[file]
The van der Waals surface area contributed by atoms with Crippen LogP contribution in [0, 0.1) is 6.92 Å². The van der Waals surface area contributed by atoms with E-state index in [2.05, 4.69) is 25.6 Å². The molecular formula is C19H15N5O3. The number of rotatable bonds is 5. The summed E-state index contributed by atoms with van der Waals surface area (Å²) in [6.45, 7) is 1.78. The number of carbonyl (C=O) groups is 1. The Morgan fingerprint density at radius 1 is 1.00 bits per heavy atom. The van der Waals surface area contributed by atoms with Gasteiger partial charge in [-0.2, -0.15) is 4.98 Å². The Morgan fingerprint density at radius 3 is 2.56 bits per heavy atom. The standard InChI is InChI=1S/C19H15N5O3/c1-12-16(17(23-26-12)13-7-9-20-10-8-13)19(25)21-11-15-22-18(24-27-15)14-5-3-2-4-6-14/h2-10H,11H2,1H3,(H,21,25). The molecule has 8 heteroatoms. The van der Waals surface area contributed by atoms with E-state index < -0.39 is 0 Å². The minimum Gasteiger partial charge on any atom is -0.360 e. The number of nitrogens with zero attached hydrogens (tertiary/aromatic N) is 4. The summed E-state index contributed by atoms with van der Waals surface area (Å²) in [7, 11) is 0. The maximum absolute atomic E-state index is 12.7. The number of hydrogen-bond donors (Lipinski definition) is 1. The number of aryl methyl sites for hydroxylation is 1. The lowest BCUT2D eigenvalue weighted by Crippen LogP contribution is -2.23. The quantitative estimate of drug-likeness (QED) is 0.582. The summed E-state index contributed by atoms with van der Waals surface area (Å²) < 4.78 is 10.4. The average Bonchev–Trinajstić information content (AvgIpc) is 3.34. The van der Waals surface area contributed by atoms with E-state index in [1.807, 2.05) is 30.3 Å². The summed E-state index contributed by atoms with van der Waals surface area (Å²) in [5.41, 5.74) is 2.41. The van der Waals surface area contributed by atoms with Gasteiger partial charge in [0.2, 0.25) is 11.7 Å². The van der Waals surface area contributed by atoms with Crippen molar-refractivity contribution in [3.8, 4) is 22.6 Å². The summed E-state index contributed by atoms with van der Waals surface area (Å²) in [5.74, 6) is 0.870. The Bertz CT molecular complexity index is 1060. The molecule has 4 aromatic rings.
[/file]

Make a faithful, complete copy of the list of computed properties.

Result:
The van der Waals surface area contributed by atoms with Crippen LogP contribution in [0, 0.1) is 6.92 Å². The van der Waals surface area contributed by atoms with E-state index in [2.05, 4.69) is 25.6 Å². The molecular formula is C19H15N5O3. The number of rotatable bonds is 5. The summed E-state index contributed by atoms with van der Waals surface area (Å²) in [6.45, 7) is 1.78. The number of carbonyl (C=O) groups is 1. The Morgan fingerprint density at radius 1 is 1.00 bits per heavy atom. The van der Waals surface area contributed by atoms with Gasteiger partial charge in [-0.2, -0.15) is 4.98 Å². The Morgan fingerprint density at radius 3 is 2.56 bits per heavy atom. The standard InChI is InChI=1S/C19H15N5O3/c1-12-16(17(23-26-12)13-7-9-20-10-8-13)19(25)21-11-15-22-18(24-27-15)14-5-3-2-4-6-14/h2-10H,11H2,1H3,(H,21,25). The molecule has 8 heteroatoms. The van der Waals surface area contributed by atoms with E-state index < -0.39 is 0 Å². The minimum Gasteiger partial charge on any atom is -0.360 e. The number of nitrogens with zero attached hydrogens (tertiary/aromatic N) is 4. The summed E-state index contributed by atoms with van der Waals surface area (Å²) in [7, 11) is 0. The maximum absolute atomic E-state index is 12.7. The number of hydrogen-bond donors (Lipinski definition) is 1. The number of aryl methyl sites for hydroxylation is 1. The lowest BCUT2D eigenvalue weighted by Crippen LogP contribution is -2.23. The quantitative estimate of drug-likeness (QED) is 0.582. The summed E-state index contributed by atoms with van der Waals surface area (Å²) < 4.78 is 10.4. The average Bonchev–Trinajstić information content (AvgIpc) is 3.34. The van der Waals surface area contributed by atoms with E-state index in [1.807, 2.05) is 30.3 Å². The summed E-state index contributed by atoms with van der Waals surface area (Å²) in [5.41, 5.74) is 2.41. The van der Waals surface area contributed by atoms with Gasteiger partial charge in [0.2, 0.25) is 11.7 Å². The van der Waals surface area contributed by atoms with Crippen molar-refractivity contribution in [3.8, 4) is 22.6 Å². The summed E-state index contributed by atoms with van der Waals surface area (Å²) in [5.74, 6) is 0.870. The Bertz CT molecular complexity index is 1060. The molecule has 4 aromatic rings.